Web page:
The development of anti-social behavior may be due to a decreased sensitivity to certain types of social reinforcement, as well as social punishment. One class of stimuli that is especially relevant to the development of prosocial interaction is signs of damage. Skinner proposed that aggression is primarily reinforced by inflicting harm, and that the reinforcement utility was learned, as well as innate. Signs of damage, such as screaming, crying, or the sight of bruises or blood, are said to function as such reinforcers. However, these signs typically occur at the end of a confrontation, and may instead be functioning as discriminative stimuli for preventing further attack. Interestingly, response similarities have been demonstrated between children with callous and unemotional (CU) traits, and children with autism spectrum disorder (ASD). We consider work that has investigated the reactions to social reinforcement and signs of damage among children diagnosed with ASD and CU traits, and discuss the relevance with regard to the development of antisocial behavior, diagnostic classification, labeling, and treatment.

Callous-Unemotional Traits: Learned Behavior Related to Motivating Operations
JEANNIE A. GOLDEN (East Carolina University), Kathryn Gitto (East Carolina University)
Abstract: In the Diagnostic & Statistical Manual- V there is a subset of individuals with conduct problems and anti-social behaviors described as having callous-unemotional traits. These individuals appear to have a limited repertoire of emotional behaviors (e.g., lacking fear, guilt, and empathy). These so-called traits could instead be learned behaviors that were functional in environments where children experienced abuse, neglect, and unpredictable contingencies. Traditional psychologists view these traits as symptoms of underlying constructs, while behaviorists view these so-called traits as behaviors serving an environmental function. Components that are often missing in the analysis of these behaviors include: 1) motivating operations in the form of private events (thoughts and feelings); and 2) learning history with specific Sds for reinforcement or punishment. These traits could act as motivating operations mediating the salience and effectiveness of various reinforcers and punishers. The presenter will discuss how functional assessments and analysis of learning history and motivational operations can facilitate the development of efficacious treatments for these individuals.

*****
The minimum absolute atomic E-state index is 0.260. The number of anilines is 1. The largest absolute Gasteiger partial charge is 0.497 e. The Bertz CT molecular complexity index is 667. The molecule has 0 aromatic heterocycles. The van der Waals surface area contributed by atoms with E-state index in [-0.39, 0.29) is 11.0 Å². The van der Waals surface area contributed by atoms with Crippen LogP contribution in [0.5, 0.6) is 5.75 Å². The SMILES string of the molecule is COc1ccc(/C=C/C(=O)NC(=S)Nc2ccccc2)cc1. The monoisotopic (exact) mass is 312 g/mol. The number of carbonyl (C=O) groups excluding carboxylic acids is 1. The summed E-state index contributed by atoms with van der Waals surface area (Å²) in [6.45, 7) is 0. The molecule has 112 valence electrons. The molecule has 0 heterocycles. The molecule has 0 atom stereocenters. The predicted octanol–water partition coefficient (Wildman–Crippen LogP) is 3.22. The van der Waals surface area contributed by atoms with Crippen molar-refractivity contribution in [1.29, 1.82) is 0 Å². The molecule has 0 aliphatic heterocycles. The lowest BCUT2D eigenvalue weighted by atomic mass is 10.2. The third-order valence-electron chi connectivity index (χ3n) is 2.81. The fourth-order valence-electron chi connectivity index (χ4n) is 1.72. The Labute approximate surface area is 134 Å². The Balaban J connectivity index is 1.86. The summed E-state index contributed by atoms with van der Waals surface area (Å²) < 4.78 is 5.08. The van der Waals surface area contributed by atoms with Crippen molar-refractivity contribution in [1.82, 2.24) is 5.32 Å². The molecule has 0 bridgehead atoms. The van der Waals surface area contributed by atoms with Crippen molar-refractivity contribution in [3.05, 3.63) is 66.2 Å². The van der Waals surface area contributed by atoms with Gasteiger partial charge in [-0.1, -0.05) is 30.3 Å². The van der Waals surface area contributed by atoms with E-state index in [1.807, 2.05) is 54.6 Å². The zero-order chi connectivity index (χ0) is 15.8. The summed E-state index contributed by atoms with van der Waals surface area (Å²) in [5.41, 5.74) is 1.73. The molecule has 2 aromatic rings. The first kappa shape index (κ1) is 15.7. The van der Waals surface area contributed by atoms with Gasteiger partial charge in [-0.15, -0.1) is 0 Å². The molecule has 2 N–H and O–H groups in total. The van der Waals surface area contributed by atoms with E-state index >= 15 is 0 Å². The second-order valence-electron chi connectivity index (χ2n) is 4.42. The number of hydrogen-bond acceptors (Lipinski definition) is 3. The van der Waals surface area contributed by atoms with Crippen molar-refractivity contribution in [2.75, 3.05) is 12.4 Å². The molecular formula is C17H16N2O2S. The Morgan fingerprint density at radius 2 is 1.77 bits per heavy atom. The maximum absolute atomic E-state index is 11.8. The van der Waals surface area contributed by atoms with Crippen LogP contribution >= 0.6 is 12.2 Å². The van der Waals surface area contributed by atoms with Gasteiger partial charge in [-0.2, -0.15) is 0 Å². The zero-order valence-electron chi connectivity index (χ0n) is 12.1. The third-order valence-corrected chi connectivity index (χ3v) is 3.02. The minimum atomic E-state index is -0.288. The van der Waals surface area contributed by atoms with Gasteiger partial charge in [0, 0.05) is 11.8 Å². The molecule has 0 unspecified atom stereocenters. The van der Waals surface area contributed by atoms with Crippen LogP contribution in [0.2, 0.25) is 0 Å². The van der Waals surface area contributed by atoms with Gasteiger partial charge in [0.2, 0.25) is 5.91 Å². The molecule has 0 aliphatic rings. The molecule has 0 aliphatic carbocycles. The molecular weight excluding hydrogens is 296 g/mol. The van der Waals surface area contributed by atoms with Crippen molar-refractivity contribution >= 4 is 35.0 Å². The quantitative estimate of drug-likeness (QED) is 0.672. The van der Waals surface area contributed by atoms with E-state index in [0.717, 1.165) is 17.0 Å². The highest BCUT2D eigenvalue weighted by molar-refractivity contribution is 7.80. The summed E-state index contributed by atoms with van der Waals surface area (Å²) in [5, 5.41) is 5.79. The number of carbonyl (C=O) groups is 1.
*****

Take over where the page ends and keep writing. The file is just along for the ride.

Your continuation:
Using Wearable Biomarker Technology to Address Stress, Anxiety, and Problem Behavior Among Individuals With Autism

(Applied Research)
JESSE (WOODY) W. JOHNSON (Northern Illinois University), Toni R. Van Laarhoven (Northern Illinois University), Anna Hammond (GlenOaks Therapeutic Day School ), Michael Carter (GlenOaks Therapeutic Day School)

Up to 80% of children and youth with ASDs experience clinically significant anxiety (Leyfer, Folstein, Bacalmen, et al., 2006). Individuals with ASDs and comorbid anxiety are at increased risk for displaying externalizing behavior problems, social avoidance, and difficulties establishing/maintaining peer relationships across environments (Davis, Hess, Moree et al., 2011). New research is beginning to investigate the effectiveness or wearable biosensor devices to measure physiological indicators of stress and anxiety in naturalistic settings (Lakudzode & Rajbhoj, 2016). The purpose of this presentation is to describe how physiological information obtained from wearable devices can be used to alert clients or practitioners to the need for interventions and relaxation techniques aimed at recognizing the body's anxiety response. We will also provide case study examples to illustrate how these devices can be used to teach the individuals to self-regulate or use coping and/or relaxation strategies, which in turn could improve the ability of individuals to navigate life demands with greater effectiveness.